If Data is the new oil, AI is the new electricity

Rainer Michael Preiss is a portfolio strategist based in Singapore

Oman like any other country in the world has been hit hard by the Coronavirus. As the Sultanate is preparing for a future economy less reliant on oil, AI (Artificial Intelligence) is a very promising growth area.

UNESCO Country Strategy for the Sultanate of Oman 2019-2023 and its sustainable and enhanced economic growth and development initiatives is especially now an important initiative to prepare for a world post-COVID. Artificial Intelligence (AI) is driving the Fourth Industrial Revolution and the Coronavirus crisis might even fast forward Oman’s 2040 vision.

The COVID-19 outbreak is a human public health tragedy and has a growing impact on the global economy. The pandemic has led to recession, record numbers of unemployment and unprecedented debt levels globally.

According to United Nations data in 2020 and 2021 alone, developing countries’ repayments on their public external debt alone will soar to between $2.6 trillion and $3.4 trillion, just at a time when COVID-19 caused a global recession. The World Bank has predicted coronavirus is pushing 40-60 million people into extreme poverty. Calls for international solidarity have so far delivered little tangible support and the risk of country debt defaults and corporate bankruptcies is rising.

Countries need new economic growth models and Artificial Intelligence powered by 5G is increasingly at the forefront as countries, companies and individuals need to seriously think and prepare what’s next post COVID-19.

The Coronavirus recession is driving more adoption of new business models that are harnessed by AI. The most valuable companies in the world all use computational social science and over 80 per cent of the daily moves in U.S stocks are driven by AI machine-led algorithm trading.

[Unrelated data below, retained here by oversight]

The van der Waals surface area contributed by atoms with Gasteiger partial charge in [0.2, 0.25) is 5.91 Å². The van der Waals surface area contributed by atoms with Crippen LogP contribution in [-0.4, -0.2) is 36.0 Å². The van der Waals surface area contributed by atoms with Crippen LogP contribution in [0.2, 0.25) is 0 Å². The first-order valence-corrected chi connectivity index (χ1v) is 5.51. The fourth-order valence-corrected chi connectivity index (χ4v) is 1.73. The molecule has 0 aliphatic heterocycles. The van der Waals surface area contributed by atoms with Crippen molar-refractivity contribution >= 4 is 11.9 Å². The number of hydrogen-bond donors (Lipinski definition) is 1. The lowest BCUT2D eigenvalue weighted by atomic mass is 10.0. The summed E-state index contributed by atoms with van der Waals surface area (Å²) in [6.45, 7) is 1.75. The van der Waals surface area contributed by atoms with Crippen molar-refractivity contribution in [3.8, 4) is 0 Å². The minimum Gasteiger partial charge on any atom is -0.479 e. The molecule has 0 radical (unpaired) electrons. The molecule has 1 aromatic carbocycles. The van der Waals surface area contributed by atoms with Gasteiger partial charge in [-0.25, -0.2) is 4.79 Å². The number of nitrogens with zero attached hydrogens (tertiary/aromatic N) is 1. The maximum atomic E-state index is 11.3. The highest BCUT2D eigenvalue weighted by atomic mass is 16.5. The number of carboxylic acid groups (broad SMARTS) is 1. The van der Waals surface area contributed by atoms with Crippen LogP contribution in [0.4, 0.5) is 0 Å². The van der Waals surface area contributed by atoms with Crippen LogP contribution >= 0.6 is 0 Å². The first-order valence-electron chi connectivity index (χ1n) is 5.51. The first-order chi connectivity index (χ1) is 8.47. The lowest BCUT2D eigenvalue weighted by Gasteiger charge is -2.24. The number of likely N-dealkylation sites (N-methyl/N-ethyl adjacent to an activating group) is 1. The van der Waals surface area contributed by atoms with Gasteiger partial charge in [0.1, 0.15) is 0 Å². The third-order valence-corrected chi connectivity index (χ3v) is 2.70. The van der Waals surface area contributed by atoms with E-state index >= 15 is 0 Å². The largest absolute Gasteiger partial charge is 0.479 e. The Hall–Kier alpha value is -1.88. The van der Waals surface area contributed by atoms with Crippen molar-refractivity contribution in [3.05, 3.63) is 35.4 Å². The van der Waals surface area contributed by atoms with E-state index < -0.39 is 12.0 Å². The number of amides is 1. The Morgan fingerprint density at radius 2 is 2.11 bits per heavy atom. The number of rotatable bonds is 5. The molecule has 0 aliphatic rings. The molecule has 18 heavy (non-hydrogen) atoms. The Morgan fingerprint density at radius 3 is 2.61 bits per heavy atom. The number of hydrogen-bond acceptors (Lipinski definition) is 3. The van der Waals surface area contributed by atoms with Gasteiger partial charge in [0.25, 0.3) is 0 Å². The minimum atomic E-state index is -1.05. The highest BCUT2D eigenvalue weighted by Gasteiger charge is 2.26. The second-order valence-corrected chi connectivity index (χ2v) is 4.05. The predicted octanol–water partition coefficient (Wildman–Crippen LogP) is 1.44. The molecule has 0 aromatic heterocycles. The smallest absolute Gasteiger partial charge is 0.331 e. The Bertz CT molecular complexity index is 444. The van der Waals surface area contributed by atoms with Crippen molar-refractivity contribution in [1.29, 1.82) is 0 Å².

The initial development of AI has already affected several niche areas dramatically, but it now seems to impact just about all parts of the economy, and indeed all aspects of our lives.

The unfortunate truth of the global Coronavirus pandemic and the A.I. evolution is that it impacts the most vulnerable people, the low skilled people in society and the poorest countries the most. As close to 40 million American have lost their jobs due to COVID-19, US companies that are on the cutting edge of AI are only growing ever more powerful.

In the global equity market, the leadership is U.S. equities and within this large cap US tech and the so-called FAANG stocks. The 5 most valuable companies in the world are increasingly all AI companies. Apple, Microsoft, Alphabet (Goggle) Amazon and Facebook. In China, it is the same situation, BAIDU, Tencent and Alibaba are all AI companies. Alibaba and Tencent in terms of market capitalization are the most valuable China domiciled companies and both are cutting edge AI companies.

Russia’s YANDEX with $13.18 billion market cap is one of the largest and most promising local Russian companies and is foremost an AI company now. Sberbank and its CEO Herman Gref stated its stock price should be valued more like a Tech / A.I. company. Banks by definition have a lot of customer data but many are still not using nor harnessing this data enough. Deep learning and AI can transform this.

South Korea was hard hit by the early COVID-19 outbreak but now seems to be seen globally as one of the successful role models on how best to fight a pandemic. The country is also now making 5G and A.I. the centrepieces of economy’s ‘New Deal’ in post-coronavirus era. In a post COVID-19 world where Data is the new oil, AI is the new electricity.

Every time there is a major technological disruption such as of AI it gives us a chance to remake the world. AI and machine learning is a very advanced technology, yes affecting both developed economies and developing economies. The advice to developing economies is to focus on AI to strengthen a country’s vertical industries and invest in education because AI is still so immature.

In a new world of work, learning to effectively judge what machines can and cannot do, as well as what they should and should not do, will be a critical capability for workers in the future. In return, human strengths and capabilities will need to be integrated into AI systems to help workers partner more collaboratively with them.

Oman’s Ministry of Technology and Communications (MTC), Gulf Business Machines (GBM) and The Research Council (TRC) have recently signed a Memorandum of Understanding to implement the Artificial Intelligence projects within the Smart City Platform which is a step in the right direction.

Bill Gates was one of the few public voices warning not to be complacent about the risk of a pandemic. Gates also stated that “a breakthrough in machine learning would be worth 10 Microsofts.”

There’s still plenty of opportunity for every nation, company and individual to learn more about AI and to prepare but complacency about AI like complacency about Coronavirus could be a deadly mistake.